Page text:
For parents of children with exceptionalities like Tourette Syndrome, OCD, ADHD and mood disorders, classroom strategies are a very popular topic. Parents are eager to understand how their child’s education team can help remove roadblocks to learning, but it is easy to get overwhelmed by all the information, terms, resources and texts out there.
This blog series will help breakdown this information into easily digestible chunks. It is by no means exhaustive, but it will assist you in your effort to build a strong knowledge base. Part 1 is an overview of key terms. Part 2 will consist of classroom strategies and specific supports for students. Part 3 will share answers to frequently asked questions. And Part 4 will feature expert advice from a guest blogger.
People with Tourette Syndrome usually have at least one other condition (co-morbid or co-occurring conditions). Some students have multiple co-occurring conditions. A student’s education team can address the impact of these conditions using a strategy particular to that condition. Below are some examples for tics as well as strategies and approaches for “common co-morbids.” These strategies are not exhaustive, nor do the categories cover all possible conditions that will need to be addressed.
Accommodations for Tic Disorders
- Ignore tics whenever it’s possible to do so.
- Instead of a time-out space, provide the student with a safe spot — a place they can go to calm down and release tics. Do not use the Principal or VP’s office for the safe spot as this can be misinterpreted as punishment.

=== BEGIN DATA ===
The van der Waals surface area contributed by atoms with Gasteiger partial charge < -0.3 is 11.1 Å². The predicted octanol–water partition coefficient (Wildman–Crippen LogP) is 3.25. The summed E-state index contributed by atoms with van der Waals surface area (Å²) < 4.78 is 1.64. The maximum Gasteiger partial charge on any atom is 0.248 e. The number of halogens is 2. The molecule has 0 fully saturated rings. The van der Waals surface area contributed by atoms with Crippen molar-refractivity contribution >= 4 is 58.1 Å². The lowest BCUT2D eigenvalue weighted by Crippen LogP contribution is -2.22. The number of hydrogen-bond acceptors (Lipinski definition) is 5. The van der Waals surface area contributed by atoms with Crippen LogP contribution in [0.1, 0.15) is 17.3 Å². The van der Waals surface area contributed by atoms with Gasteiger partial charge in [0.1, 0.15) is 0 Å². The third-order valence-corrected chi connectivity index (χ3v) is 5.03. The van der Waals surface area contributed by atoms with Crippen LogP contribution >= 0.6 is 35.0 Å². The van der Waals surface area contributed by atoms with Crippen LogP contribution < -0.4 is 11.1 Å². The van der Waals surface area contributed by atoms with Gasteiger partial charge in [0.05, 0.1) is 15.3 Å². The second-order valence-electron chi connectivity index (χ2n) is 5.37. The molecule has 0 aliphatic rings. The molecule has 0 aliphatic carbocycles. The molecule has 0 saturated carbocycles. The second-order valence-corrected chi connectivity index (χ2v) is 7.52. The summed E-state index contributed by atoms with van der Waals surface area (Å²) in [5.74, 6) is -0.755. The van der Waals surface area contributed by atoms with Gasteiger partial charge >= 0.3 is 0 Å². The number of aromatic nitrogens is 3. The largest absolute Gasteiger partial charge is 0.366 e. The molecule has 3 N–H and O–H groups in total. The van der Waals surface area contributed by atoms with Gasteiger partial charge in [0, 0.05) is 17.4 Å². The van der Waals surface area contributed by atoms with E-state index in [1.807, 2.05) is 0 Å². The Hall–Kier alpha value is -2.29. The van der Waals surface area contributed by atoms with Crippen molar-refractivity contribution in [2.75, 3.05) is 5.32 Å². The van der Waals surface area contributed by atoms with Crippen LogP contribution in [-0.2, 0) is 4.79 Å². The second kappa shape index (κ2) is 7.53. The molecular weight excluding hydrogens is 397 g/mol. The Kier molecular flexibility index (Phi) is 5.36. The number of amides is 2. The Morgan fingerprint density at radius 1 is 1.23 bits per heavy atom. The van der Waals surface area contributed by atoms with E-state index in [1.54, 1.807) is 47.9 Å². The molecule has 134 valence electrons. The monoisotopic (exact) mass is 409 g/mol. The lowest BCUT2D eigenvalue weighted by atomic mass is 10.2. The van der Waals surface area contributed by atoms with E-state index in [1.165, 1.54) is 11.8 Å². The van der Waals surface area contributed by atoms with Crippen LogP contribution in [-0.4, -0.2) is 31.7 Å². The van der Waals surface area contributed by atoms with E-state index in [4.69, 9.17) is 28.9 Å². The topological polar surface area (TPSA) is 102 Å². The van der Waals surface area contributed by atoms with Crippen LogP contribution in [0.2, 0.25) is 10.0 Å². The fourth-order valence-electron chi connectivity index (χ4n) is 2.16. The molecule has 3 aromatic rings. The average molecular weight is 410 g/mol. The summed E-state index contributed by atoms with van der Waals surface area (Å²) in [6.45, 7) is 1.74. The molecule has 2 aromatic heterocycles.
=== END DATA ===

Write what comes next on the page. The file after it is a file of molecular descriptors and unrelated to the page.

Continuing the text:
- Facilitate a graceful exit to the safe spot. For example, giving the student an envelope that has nothing in it to hand into the office is a graceful way to leave the room.
- When assigning preferential seating, put the student near the door so that they can exit more easily when they need to do so. This will help to reduce their anxiety, which in turn reduces the need to leave.
- Avoid seating the student at the front of the class in the center because this makes their tics more noticeable and potentially embarrassing.
- Provide frequent breaks/opportunities to leave the classroom to allow the student to release their tics.
- For socially inappropriate tics, brainstorm possible solutions with the student. For example, encourage the use of a tissue or cup for spitting tics or saying Ferrari instead of a curse word beginning with the letter “F.”
Assistance with Accommodations for Students with Attention Challenges like ADHD
- Seat the student near the side of the class at the front so that a member of their education team can help them stay on task.
- Give the student a quiet place to do their work.
- Allow the student to use noise cancelling headphones or a headset with instrumental music.
- Permit the student to move around while at their desk, in the classroom and outside the classroom. This includes providing movement breaks like trips to the bathroom or fountain or a special task in the classroom.
- Structured yet flexible classrooms are optimal environments for children with ADHD. Changing tasks frequently can help provide flexibility.
- Use an established hand gesture to assist the student in refocusing/getting back on task.
- Allow the student to engage in a motor activity, or involve the student in a motor activity, when they are concentrating intensely (e.g., pencil tapping on a soft item, doodling, squeezing a soft ball).